New York, here I come and all the omens are good. I touch down and sail though security. I don’t feel tired and, despite the Christmas decorations festooning Manhattan’s avenues, it’s not cold. Things go from good to great. The Bowery Hotel is dark and cosy. It’s like staying in a marsupial’s pouch, with perfect martinis on tap.

This is the ultimate New York safe space, and the incredibly flattering light in the bathrooms is a bonus. Good lighting is the equivalent of taking an antidepressant with no side effects. It lifts your mood like nothing else. After taking several “10 years younger” selfies in my bathroom mirror, I head down to dinner with Sugar, Dylan, and Isabella from Love. We eat braised sprouts and drink nutty red wine with ice cubes in it. Isabella swears by this as a way of avoiding hangovers and I believe her. She’s one of those lucky girls who never looks like the night before has got the better of her. I dream of MGM musicals, a lost handbag and bacon bagels.

I love New York mornings. I wake up early and head to the gym, which is in the enamel-tiled basement of the hotel, with a Persian rug for doing weights on. Then it’s breakfast – another New York ritual that never gets old. I’ve got time on my hands and I’m feeling indulgent so I over-order and eat it all. The Moschino pre-fall show isn’t until this evening, so I have my fill of roasted heritage tomatoes, crispy bacon (dreams can come true) and runny eggs.

I walk it off, exploring the Lower East Side. I come across Tokio 7. This vintage store has racks of amazing Junya, Comme and Romeo Gigli. There are Marc Jacobs show pieces (how did a SS19 sparkly black lamé babydoll dress end up here?). There’s also a fabulous Marc halter frock from SS02 that was worn by Tasha Tilberg in the show. It’s teeny-tiny but good to see. I remember that New York show era. I stayed in beige splendour at Morgans and ordered excessive amounts of Asia de Cuba and room-service sushi on The Sunday Times’ dime. Ha! I come away from the bunker-like store with a fabulous 1990s Donna Karan cross-over-strap sundress.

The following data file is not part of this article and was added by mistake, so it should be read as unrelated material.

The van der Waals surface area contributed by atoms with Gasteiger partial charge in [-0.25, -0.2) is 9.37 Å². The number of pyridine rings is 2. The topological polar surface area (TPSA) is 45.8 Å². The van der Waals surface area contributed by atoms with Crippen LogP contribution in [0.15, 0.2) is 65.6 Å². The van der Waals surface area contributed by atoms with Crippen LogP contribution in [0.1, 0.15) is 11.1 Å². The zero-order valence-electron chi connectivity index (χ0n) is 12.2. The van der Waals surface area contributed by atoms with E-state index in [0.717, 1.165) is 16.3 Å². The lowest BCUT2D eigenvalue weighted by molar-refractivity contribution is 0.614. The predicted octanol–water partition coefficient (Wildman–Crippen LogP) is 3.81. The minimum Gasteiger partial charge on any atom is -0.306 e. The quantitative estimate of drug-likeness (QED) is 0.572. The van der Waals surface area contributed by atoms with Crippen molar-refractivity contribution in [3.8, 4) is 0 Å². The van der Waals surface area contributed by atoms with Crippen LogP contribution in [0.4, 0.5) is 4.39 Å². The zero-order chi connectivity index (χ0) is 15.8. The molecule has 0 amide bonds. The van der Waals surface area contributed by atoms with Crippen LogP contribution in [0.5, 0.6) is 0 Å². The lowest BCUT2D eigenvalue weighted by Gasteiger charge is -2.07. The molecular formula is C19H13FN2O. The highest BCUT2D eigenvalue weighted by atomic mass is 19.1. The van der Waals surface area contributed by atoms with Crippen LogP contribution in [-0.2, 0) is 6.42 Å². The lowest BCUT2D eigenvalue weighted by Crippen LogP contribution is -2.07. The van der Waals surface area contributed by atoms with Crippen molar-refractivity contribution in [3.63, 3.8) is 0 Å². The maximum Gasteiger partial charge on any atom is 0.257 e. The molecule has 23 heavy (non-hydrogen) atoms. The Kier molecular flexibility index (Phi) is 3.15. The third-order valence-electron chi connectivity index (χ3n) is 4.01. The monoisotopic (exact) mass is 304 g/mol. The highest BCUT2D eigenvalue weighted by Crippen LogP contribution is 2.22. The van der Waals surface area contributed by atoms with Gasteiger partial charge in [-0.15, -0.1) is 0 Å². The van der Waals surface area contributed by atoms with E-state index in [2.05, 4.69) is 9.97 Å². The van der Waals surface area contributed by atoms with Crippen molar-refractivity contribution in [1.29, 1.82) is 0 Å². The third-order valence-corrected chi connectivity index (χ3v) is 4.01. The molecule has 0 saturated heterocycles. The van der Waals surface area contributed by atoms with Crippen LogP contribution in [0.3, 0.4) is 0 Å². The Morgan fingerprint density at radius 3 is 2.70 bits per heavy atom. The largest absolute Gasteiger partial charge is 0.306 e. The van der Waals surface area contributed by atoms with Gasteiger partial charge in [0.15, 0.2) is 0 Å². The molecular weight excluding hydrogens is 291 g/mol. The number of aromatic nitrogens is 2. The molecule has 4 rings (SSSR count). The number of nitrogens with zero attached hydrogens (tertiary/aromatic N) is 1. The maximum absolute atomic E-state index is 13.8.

It’s raining hard as we head through the New York night to a former subway station that’s now the city’s Transit Museum. This is the setting for Jeremy Scott’s Moschino pre-fall show. It’s the first time he’s brought Moschino to the US and he’s keen to give us an authentic NYC experience. As a wide-eyed kid from Kansas City, Missouri, Scott made his first stop on his journey to the top of international fashion the Pratt Institute’s fashion course. In his formative student years, he would whizz all over the city on the subway and found that there was no better place to witness New York’s melting-pot individualism than the heavily graffitied carriages of its trains.



Street style goes to the very soul of this city. In LA, where Scott now lives, nobody walks and people use cars to telegraph their status and identity. “But in New York, it’s you,” he says, gesturing from top to toe. He remembers revelling in the fashion freedom that city life afforded him. “It was a different fashion show every day – everything from the 1800s to the 1980s,” he says of his student looks. “In Kansas I was hated on for how I dressed, but in New York, people would say, ‘Wow! I love your parasol.’”

Unfettered, celebratory, affirmative and joyful – self-expression is at the core of Scott’s approach to life. It’s also part of New York’s DNA, so this was always going to be a memorable Moschino show. Scott’s mantra? Take the commute but make it fashion. The museum’s line-up of vintage subway carriages became his catwalk, with the audience sitting on passenger seats as his Moschino models swished past. “I love this idea because it’s everything about New York. We always talk about high and low and the subway goes literally high and low – Uptown and Downtown – and that mix is something that is quintessential to my aesthetic,” says Scott, just minutes before the show was due to start.